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Website access to my domain

By BBotteron ·
Hello everyone!

I have recently started building a website and I'm using Wampserver to host to the outside world. I have set everything up and this website is available on my own network. On my PC I am hosting from I can connect to localhost. From a different PC or phone I can connect with my domain name. I have port forwarding and firewall rules set. Everything so far is finished. When someone from an outside network connects to my website they have to use my IP address instead of my domain name. I have set the CNAME record with godaddy.com to point with the name being "www" and value being "@". The A record name is "@" and the value being my public IP.

What am I missing to get people from other networks to use my actual domain instead of my public IP? Any help is appreciated and thank you for helping! I've been working on this for a week and I've finally made it to a point of where I'm stuck.
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Godaddy..

by tcavadias Staff In reply to Website access to my doma ...

Since you mention using Godaddy, have you requested help from them on what could be happening?

This is what I have found from Godaddy's documentation:

ADD AN A RECORD

An A (host) record connects your domain name to your IP address. A records let users enter your domain name in a Web browser to access your website. They are the most common type of zone record.

Follow the directions to access the DNS Manager.

Click Add Record.

From the Record type list, select A (Host).

Complete the following fields: Host Name — Enter the host name the A record links to. Type @ to point the record directly to your domain name, including the www.

Points to IP Address — Enter the IP address your domain name uses for this host record.

TTL — Select how long the server should cache the information. Click OK, then click Save Zone File. The new A record displays in the A (Host) section.

https://www.godaddy.com/help/add-a-cname-record-19236

ADD A CNAME RECORD

A CNAME (Alias) record points to an A (Host) record. You can create multiple CNAME records and point them to an A record. The most common CNAME records are the subdomains www and ftp.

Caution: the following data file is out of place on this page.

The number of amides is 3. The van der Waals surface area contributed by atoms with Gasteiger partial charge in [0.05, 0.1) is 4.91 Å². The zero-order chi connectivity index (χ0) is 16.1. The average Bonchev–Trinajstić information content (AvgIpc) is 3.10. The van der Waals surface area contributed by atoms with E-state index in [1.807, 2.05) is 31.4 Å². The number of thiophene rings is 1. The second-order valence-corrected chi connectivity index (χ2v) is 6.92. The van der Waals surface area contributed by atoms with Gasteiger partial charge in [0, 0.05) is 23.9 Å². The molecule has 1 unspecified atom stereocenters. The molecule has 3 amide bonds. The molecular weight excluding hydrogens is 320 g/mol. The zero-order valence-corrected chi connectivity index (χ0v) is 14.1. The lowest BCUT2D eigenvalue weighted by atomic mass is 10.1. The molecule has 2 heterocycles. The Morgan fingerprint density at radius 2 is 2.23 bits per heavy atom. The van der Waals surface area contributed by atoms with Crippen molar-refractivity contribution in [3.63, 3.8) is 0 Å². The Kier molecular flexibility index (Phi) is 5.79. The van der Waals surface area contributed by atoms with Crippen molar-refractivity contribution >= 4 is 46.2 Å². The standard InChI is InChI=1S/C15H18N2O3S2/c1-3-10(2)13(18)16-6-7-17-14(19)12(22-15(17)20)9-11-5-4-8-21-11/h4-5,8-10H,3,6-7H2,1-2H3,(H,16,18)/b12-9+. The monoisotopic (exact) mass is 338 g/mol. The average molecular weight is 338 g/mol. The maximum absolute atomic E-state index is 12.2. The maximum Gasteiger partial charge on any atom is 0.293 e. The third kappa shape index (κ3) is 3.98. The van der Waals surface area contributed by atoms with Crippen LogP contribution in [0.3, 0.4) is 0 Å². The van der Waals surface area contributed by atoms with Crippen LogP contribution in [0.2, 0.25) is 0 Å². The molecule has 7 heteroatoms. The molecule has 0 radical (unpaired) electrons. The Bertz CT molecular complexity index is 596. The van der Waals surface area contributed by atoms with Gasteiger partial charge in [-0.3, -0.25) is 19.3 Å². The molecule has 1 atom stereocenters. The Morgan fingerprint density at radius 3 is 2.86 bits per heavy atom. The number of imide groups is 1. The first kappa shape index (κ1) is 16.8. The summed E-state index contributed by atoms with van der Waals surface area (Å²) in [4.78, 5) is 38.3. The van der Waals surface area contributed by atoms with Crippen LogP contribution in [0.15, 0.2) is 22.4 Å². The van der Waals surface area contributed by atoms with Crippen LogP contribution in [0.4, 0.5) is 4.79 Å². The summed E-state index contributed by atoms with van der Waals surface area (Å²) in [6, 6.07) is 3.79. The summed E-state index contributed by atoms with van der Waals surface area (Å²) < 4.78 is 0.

CNAME records make your DNS data easier to manage. If you change the IP address of an A record, all CNAME records pointed to that A record automatically follow the new IP address. The alternative solution, multiple A records, is not as simple as using CNAME records.

Follow the directions to access the DNS Manager.

Click Add Record.

From the Record type list, select CNAME (Alias).

Complete the following fields: Enter an Alias Name — Enter the subdomain name for the alias assignment. For example, type www. Points to Host Name — Enter the host name you want the alias to point to. For example, type @ to map the alias directly to your domain name.

TTL — Select how long the server should cache the information.

Click OK, then click Save Zone File.

You can click Restore Defaults in the CNAME (Alias) section of the Zone File Editor to restore the default CNAME records for your domain name.

https://www.godaddy.com/help/add-a-cname-record-19236

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Externally do a NSLookup

by ira.dorman1 In reply to Website access to my doma ...

from outside your network (home) or connected via another connection
Go to the command prompt and type NSlookup server.domain.com (where this equals your server name). see what address it returns if that IP address is incorrect you probably need to check your external DNS entry.
Additionally you can type
NSLOOKUP
Server 8.8.8.8
server.domain.com (where this equals your system name).
something like
*** google-public-dns-a.google.com can't find nothing.ext: Non-existent domain
would mean whoever is hosting your external DNS is not pushing out your DNS entries. Note: even after it's fixed it may take a while to replicate a round (up to 48 hours)

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Website access to yoru domain -- hope this helps

by cjgoggin In reply to Website access to my doma ...

http://help.dnsmadeeasy.com/managed-dns/dns-record-types/cname-record/
https://support.microsoft.com/en-us/help/164015/understanding-tcp-ip-addressing-and-subnetting-basics
Reserved address ranges, accessed from the outside world by NAT (your internal network address translation server)
10.0.0.0 to 10.255.255.255 Class A
172.16.0.0 to 172.31.255.255 Class B
192.168.0.0 to 192.168.255.255 Class C
127.x.x.x Loop back referring to the current host. Meaningless to the outside.
If your web server's address is in any of the reserved ranges, it'll need to have a fixed ip address and you'll have to configure NAT to know how to get to it. Also, it will share the same gateway and subnet mask as other hosts on its subnet. If the web server is using one of your addresses provided by your IP provider, then it will need the same gateway and subnet mask as the one that's outward facing on the router that's attached to the internet.

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FIXED!

by BBotteron In reply to Website access to my doma ...

Got it! Thank you guys I ended up having a complete noob mistake and forgot to put my domain in the "www" slot!

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